Rome -- December 13, 2005

At the opening of the academic year of the Pontifical University of the Holy Cross

As we begin a new year in the life of this University, we are especially thankful to our Lord for the year that has just ended. We find in our heart the need to exclaim, with the Apostles Peter and John: We cannot help but speak of what we have seen and heard.[1] Indeed, the year just ended has been rich in expressions of God’s love for us. We have known the sorrow and the joy of seeing the passing of our beloved John Paul II and the abundant graces that God has poured out upon the Church and the world. With great hope we have lived through the days of the Conclave and have been filled with gratitude at the gift of the new Pope, Benedict XVI.

On the day following his election, the Holy Father said: “John Paul II’s funeral was a truly extraordinary experience in which, in a certain way, we glimpsed the power of God who, through his Church, wants to make a great family of all the peoples by means of the unifying power of Truth and Love.”[2] Yes, we have experienced this unifying force, and we find in it the nucleus of our task as a university: to unify in truth and in love.

We live in an age that experiences in a special way the desire for unity among peoples, at times as a reaction to the fact of deep divisions. The evidence of war and the multiple attacks against human life, both on the individual and social level, have brought about in men of good will a profound aspiration towards peace and concord. Nevertheless, a Christian is spurred to foster unity not only for negative reasons. Each of us feels spurred on by the charity of Christ, of which the Church is the sign and instrument.[3] Our Lord, who prayed to the Father ut omnes unum sint,[4] that we all might be one, has also left us the source and definitive manifestation of unity: the most holy sacrament of the Eucharist.[5]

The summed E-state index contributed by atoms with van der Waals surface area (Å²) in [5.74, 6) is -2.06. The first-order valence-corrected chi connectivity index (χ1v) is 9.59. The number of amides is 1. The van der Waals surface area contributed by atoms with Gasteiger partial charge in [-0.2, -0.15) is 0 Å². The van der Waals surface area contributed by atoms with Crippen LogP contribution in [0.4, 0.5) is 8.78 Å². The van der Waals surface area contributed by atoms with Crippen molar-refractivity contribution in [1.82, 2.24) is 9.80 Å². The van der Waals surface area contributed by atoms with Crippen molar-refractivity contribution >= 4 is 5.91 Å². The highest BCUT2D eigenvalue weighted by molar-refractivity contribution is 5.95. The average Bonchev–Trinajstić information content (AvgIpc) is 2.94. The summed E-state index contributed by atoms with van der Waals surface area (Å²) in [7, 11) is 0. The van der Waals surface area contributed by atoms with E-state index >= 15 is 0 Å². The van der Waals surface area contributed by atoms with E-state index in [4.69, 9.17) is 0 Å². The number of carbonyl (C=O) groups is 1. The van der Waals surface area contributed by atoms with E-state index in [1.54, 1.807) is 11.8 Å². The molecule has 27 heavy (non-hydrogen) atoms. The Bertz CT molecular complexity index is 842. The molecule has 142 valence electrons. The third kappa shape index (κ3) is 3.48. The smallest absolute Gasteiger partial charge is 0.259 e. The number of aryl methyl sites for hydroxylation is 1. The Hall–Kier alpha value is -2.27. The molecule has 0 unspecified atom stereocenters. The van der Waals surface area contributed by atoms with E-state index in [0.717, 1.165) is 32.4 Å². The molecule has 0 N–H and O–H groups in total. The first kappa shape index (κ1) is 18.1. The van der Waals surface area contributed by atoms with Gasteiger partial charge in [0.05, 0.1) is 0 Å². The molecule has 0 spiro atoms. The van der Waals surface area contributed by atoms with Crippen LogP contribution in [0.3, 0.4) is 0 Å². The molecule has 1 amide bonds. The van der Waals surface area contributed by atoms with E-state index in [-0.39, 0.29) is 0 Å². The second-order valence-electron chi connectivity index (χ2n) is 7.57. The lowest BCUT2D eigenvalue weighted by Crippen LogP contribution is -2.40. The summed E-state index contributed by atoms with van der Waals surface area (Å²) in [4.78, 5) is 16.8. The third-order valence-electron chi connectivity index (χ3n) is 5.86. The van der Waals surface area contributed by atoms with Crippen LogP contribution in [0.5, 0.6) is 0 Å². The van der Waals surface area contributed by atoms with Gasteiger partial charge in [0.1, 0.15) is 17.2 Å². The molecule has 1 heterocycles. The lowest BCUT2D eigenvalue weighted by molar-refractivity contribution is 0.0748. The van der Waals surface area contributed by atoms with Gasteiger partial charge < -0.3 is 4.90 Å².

We know how deeply John Paul II was concerned for the unity of Christians, and how strongly our Holy Father Benedict XVI shares this concern. Their pontificates have been symbolically united by the year of the Eucharist, concluded two months ago with the Assembly of the Synod of Bishops. This connection is not just a coincidence, because, as John Paul II wrote, “in the sacrament of the Eucharistic bread, the unity of the faithful, who form one body in Christ, is both expressed and brought about.”[6] Throughout this year we have found in the Eucharist inspiration and strength, and now it must continue guiding our efforts to “unite in truth and in love.”